Stephen Farry stated: “On balance, these protocols mark a significant step forward in the regulation of community restorative justice schemes. Until now such schemes, have operated without regulation, raising legitimate questions about due process and respect for human rights and the rule of law. If implemented, these new protocols would require significant changes in the policy and practices of all of the current schemes.
“There are marked improvements compared to earlier drafts. It is clear that the police are now going to be central to such schemes, and that CRJ schemes can not deal with cases without referrals passing through the police and prosecution service.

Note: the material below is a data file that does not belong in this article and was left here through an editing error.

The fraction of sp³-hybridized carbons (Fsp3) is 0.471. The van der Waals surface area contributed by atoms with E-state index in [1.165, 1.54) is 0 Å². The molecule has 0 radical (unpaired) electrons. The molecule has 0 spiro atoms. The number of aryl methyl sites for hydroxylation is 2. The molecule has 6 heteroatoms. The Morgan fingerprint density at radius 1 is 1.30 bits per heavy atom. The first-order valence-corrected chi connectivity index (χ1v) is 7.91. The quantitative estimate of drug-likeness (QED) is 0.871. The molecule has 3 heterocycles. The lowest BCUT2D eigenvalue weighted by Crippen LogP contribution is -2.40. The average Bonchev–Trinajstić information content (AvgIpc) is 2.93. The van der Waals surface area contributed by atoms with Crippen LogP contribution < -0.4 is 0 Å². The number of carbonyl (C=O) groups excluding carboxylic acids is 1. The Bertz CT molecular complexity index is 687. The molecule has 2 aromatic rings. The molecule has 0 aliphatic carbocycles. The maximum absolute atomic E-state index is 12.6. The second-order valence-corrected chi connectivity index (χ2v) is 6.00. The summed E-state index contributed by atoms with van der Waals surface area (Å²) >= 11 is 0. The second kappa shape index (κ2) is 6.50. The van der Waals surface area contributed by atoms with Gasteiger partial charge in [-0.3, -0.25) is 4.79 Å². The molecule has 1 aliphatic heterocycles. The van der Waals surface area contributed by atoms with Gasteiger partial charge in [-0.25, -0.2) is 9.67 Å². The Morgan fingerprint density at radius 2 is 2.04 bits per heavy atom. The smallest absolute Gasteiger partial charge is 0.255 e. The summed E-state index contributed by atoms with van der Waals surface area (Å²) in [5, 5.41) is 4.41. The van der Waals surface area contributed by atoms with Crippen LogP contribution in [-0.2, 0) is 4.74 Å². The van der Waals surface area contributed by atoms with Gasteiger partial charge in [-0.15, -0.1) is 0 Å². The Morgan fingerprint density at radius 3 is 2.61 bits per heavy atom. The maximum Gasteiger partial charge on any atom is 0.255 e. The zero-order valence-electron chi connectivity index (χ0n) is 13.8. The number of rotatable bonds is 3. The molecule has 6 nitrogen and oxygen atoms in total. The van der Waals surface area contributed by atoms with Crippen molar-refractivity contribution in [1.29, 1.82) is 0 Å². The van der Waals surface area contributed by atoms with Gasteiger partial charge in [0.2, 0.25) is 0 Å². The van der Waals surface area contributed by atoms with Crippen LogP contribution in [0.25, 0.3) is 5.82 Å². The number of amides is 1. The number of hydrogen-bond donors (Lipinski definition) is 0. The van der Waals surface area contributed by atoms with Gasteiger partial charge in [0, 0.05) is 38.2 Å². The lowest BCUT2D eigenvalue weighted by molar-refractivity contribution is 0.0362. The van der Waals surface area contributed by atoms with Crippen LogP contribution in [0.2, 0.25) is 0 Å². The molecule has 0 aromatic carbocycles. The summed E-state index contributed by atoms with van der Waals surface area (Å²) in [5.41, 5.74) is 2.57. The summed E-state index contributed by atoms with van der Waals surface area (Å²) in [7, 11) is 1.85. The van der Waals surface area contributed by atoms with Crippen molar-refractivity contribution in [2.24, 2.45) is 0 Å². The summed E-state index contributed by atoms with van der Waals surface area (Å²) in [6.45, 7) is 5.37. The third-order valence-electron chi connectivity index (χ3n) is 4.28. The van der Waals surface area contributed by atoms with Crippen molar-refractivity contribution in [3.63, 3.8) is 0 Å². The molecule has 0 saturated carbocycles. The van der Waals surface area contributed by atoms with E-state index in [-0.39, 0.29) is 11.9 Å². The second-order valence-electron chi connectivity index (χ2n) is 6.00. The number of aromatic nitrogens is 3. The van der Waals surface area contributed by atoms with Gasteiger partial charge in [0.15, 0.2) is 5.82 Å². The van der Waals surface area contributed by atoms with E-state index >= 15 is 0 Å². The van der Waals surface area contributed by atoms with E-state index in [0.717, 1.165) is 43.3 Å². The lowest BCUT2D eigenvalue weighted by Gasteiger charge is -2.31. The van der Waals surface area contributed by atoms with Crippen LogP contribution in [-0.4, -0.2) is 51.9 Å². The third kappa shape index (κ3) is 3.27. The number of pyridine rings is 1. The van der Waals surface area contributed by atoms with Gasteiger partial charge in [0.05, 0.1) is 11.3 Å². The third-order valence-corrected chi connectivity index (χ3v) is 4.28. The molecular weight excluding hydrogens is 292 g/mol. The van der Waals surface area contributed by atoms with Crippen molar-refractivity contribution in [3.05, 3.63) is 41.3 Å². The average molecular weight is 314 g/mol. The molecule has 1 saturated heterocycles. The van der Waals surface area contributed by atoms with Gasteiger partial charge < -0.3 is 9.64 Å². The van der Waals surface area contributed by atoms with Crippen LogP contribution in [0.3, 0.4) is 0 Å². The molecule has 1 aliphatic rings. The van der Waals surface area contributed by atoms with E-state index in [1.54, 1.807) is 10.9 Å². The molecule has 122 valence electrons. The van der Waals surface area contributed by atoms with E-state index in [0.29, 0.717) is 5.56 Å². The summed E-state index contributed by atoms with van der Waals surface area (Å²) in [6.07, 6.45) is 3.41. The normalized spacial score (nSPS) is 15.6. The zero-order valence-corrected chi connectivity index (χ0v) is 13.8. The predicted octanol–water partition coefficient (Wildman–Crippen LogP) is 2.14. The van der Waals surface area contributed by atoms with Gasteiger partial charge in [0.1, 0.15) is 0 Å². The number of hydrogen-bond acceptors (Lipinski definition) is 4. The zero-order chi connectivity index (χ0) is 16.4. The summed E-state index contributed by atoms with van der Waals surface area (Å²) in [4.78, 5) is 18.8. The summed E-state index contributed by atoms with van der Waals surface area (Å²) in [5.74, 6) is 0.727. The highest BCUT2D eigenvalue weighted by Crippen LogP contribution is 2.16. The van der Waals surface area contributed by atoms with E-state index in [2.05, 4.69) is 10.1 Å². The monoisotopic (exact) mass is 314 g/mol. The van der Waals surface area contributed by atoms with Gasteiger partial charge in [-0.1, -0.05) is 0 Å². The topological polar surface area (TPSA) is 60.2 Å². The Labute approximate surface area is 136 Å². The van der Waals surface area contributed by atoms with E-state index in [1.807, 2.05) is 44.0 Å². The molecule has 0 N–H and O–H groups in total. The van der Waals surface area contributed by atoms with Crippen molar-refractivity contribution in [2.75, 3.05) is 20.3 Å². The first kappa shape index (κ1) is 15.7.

“However, there are still some weaknesses in these protocols. The other work of CRJ organisations dealing with non-criminal anti-social behaviour is not to be regulated. There is inevitably an overlap between such work and involvement with criminal cases, and the conduct with respect to one impacts on credibility in dealing with the other.
“Any Community Restorative Justice scheme that does not accept these protocols, but continues to operate should fall under heavy scrutiny from the lawful authorities.”